The Government have almost smuggled a Bill through Parlia- ment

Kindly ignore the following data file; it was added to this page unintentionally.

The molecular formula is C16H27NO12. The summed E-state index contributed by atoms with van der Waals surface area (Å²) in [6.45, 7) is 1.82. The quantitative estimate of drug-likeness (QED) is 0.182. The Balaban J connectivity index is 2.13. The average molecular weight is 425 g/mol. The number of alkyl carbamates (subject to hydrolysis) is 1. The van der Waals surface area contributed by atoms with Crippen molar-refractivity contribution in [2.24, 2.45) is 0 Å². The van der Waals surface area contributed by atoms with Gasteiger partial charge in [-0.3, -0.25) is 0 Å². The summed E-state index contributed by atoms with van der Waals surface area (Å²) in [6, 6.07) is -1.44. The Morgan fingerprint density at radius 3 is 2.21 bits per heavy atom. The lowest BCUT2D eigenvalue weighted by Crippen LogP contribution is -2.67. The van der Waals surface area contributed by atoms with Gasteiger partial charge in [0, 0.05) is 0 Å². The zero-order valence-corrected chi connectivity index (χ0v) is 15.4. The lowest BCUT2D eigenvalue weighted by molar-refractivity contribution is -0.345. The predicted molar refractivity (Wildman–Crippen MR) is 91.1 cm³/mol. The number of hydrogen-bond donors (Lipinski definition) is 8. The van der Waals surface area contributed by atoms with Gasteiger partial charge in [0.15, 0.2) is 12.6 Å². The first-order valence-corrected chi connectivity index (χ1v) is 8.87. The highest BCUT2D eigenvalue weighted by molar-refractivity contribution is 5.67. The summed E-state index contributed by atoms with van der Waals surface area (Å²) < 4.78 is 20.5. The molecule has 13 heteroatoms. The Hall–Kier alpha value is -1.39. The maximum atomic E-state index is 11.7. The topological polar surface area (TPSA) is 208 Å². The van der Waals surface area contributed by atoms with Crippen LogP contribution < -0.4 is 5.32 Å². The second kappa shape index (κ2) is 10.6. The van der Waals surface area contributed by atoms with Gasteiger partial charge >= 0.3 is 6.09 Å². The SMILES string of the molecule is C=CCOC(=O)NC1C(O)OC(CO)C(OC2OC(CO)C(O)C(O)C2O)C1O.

placing an income-tax of 1 per cent. on the incomes of Charities, for the purpose of paying the expenses of the Charity Commission. The friends of the Charities are indignant, and on Wednesday the Chancellor of the Exchequer was visited by a deputation, so numerous and influential, that he virtually gave up the Bill, admitting that the plan was in details erroneous. So it is, because it perpetuates the absurd ex- emption of the Charities from general taxation. At present, a Charity pays no income-tax,—that is, its managers, what, ever their object, compel the State to make' a subscription to their purposes of fivepence in the pound on all they raise. As Mr. Gladstone once showed, in one of the most convincing of his speeches, there is no reason, either of equity or expediency, for this arrangement ; but BO fierce and so numerous are the philanthropists, that even he, at the height of his financial fame, was compelled to give way. Sir Stafford Northcote, therefore, will not resist ; and the Treasury will go on contributing some 450,000 a year to Charities, of half of which it would, if ques- tioned, disapprove. The proposed tax would have yielded. 226,000 a year, and have defrayed all the expenses of the Com- mission, with a balance over.